Hypothetical case: 2 half brothers with a common father. One brother is kosher and the other brother is a mamzer. The mamzer marries a mamzerres and they have no offspring. The mamzer dies and the mamzerres is now "zakuk leyibbum" bound by her brother in law and cannot marry any one else until he does yibbum or chalitza.

Does the kosher brother in law have to do chalitza as he is prohibited to marry a mamzeres?

Or maybe she can do yibbum as the asei (positive mitzva), "Yevama yavo aleha" overrides the lo taaseh (negative mitzva) of "lo yavo mamzer bikhal hashem" ?

The question would likewise apply if the kosher brother dies childless leaving his kosher wife to be zakuk (bound) to his brother who is a mamzer.

The other cases where this question would be applicable Would be in cases of Petzua daka (a man with crushed reproductive organ), Kerus shofcho (a man with a cut off reproductive organ), Almono Lecohen Gadol (women that had been betrothed and become a widow, to do yibbum to a high priest), Gerusha lecohen Hediot (divorcee to any Priest),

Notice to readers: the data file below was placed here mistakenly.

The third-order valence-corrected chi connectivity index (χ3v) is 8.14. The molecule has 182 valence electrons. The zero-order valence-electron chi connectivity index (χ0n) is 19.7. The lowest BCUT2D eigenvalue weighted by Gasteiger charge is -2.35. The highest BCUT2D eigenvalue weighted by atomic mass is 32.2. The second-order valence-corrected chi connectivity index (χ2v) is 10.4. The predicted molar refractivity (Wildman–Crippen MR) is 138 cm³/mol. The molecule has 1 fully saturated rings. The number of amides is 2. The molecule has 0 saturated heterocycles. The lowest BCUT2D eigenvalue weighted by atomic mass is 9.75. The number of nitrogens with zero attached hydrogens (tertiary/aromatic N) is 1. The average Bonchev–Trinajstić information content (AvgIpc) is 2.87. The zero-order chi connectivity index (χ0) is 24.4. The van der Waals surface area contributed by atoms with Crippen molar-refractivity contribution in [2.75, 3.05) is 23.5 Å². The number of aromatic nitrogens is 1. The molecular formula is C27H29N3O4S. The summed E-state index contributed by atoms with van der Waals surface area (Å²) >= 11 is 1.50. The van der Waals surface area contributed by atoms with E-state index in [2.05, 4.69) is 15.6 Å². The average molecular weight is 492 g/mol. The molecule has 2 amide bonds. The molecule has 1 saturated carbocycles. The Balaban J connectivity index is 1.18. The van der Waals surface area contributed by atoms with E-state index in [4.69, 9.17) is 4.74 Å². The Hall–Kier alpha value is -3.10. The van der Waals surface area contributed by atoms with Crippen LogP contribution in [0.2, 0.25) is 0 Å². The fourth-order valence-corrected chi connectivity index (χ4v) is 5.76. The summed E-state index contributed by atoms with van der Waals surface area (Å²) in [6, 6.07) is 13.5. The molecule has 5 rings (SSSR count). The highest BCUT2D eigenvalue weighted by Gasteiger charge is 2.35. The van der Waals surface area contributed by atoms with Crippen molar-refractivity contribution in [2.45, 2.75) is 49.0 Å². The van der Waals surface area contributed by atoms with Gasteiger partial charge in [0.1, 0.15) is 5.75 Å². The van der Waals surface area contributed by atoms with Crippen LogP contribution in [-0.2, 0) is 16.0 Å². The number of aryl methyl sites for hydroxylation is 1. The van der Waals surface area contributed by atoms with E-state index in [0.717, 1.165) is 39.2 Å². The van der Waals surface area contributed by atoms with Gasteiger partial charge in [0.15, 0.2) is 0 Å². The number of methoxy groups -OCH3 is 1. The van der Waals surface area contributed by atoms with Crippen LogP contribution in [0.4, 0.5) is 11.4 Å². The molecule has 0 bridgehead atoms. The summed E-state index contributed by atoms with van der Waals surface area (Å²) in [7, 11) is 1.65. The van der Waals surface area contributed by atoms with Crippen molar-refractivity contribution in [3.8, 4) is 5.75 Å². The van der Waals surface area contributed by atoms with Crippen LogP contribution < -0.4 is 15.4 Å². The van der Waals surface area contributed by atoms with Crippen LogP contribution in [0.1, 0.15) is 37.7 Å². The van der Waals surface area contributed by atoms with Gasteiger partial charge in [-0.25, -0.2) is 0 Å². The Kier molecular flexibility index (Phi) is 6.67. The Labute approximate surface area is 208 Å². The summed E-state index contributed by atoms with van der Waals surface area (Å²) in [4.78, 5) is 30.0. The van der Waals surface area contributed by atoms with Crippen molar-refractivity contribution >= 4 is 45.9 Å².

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In short, Biblically the initial act of cohabitation which constitutes yibbum would be permitted, but subsequent acts would be forbidden. The rabbis forbade even the initial act; and instead instructed halitsa, lest the relationship continue.

Rambam writes this in Hilkhot Yibum V'halitsa (6:11-2):

הייתה היבמה אסורה על יבמה איסור לאו, או איסור עשה, או שהייתה שנייה--הרי זו חולצת, ולא מתייבמת

יב ומן הדין היה שיתייבמו, שהייבום מצות עשה, וכל מקום שאתה מוצא עשה ולא תעשה, יבוא עשה וידחה את לא תעשה; אבל חכמים גזרו, שלא יתייבמו חייבי לאוין ולא שנייות--גזירה שמא יבוא עליה ביאה שנייה, והרי ביאתה אסורה ואין שם מצוה: שאין מצות עשה, אלא ביאה ראשונה בלבד

If the yevama is prohibitted to her yavam with a negative commandment, or a positive commandment, or a rabbinic commandment, she gets halitsa; not yibum...

It would have been logical that thy should get yibbum, for yibbum is a positive commandment and every place that you find a positive commandment and a [contradictory] negative commandment, the positive commandment supersedes the negative commandment. But the rabbis decreed that those who are forbidden with a negative commandment, and those rabbinically forbidden should not get yibbum, as an enactment lest he cohabit with her a second time, for sexual relations are forbidden [at that point] and there is no mitsvah. For there is only a mitsvah with the first cohabitation.

This is based on Yevamot 20b. See also Shulhan Arukh (EH 174:1).

A mamzer would be a typical example of someone forbidden with a negative commandment.


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